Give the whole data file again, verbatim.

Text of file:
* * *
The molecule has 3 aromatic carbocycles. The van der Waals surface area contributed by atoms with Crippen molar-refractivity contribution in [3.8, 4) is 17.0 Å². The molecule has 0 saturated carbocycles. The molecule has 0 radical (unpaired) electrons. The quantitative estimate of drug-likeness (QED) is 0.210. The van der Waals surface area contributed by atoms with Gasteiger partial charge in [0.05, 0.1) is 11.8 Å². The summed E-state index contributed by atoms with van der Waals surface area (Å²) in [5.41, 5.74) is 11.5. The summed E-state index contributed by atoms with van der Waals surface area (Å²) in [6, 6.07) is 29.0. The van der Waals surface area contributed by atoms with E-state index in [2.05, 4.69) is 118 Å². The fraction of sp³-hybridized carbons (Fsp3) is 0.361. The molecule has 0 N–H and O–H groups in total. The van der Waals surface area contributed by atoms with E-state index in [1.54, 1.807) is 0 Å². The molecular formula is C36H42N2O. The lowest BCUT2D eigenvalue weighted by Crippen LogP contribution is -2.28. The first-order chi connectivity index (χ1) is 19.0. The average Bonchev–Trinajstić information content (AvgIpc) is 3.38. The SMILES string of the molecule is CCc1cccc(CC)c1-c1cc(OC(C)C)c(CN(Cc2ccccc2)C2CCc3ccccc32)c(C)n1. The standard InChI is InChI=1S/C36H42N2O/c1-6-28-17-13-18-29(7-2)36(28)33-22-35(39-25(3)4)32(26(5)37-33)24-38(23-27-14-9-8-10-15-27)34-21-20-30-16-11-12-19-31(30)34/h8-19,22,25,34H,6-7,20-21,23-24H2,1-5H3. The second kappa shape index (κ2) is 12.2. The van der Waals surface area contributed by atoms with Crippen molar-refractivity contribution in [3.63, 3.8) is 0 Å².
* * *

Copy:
The molecule has 3 aromatic carbocycles. The van der Waals surface area contributed by atoms with Crippen molar-refractivity contribution in [3.8, 4) is 17.0 Å². The molecule has 0 saturated carbocycles. The molecule has 0 radical (unpaired) electrons. The quantitative estimate of drug-likeness (QED) is 0.210. The van der Waals surface area contributed by atoms with Gasteiger partial charge in [0.05, 0.1) is 11.8 Å². The summed E-state index contributed by atoms with van der Waals surface area (Å²) in [5.41, 5.74) is 11.5. The summed E-state index contributed by atoms with van der Waals surface area (Å²) in [6, 6.07) is 29.0. The van der Waals surface area contributed by atoms with E-state index in [2.05, 4.69) is 118 Å². The fraction of sp³-hybridized carbons (Fsp3) is 0.361. The molecule has 0 N–H and O–H groups in total. The van der Waals surface area contributed by atoms with E-state index in [1.54, 1.807) is 0 Å². The molecular formula is C36H42N2O. The lowest BCUT2D eigenvalue weighted by Crippen LogP contribution is -2.28. The first-order chi connectivity index (χ1) is 19.0. The average Bonchev–Trinajstić information content (AvgIpc) is 3.38. The SMILES string of the molecule is CCc1cccc(CC)c1-c1cc(OC(C)C)c(CN(Cc2ccccc2)C2CCc3ccccc32)c(C)n1. The standard InChI is InChI=1S/C36H42N2O/c1-6-28-17-13-18-29(7-2)36(28)33-22-35(39-25(3)4)32(26(5)37-33)24-38(23-27-14-9-8-10-15-27)34-21-20-30-16-11-12-19-31(30)34/h8-19,22,25,34H,6-7,20-21,23-24H2,1-5H3. The second kappa shape index (κ2) is 12.2. The van der Waals surface area contributed by atoms with Crippen molar-refractivity contribution in [3.63, 3.8) is 0 Å².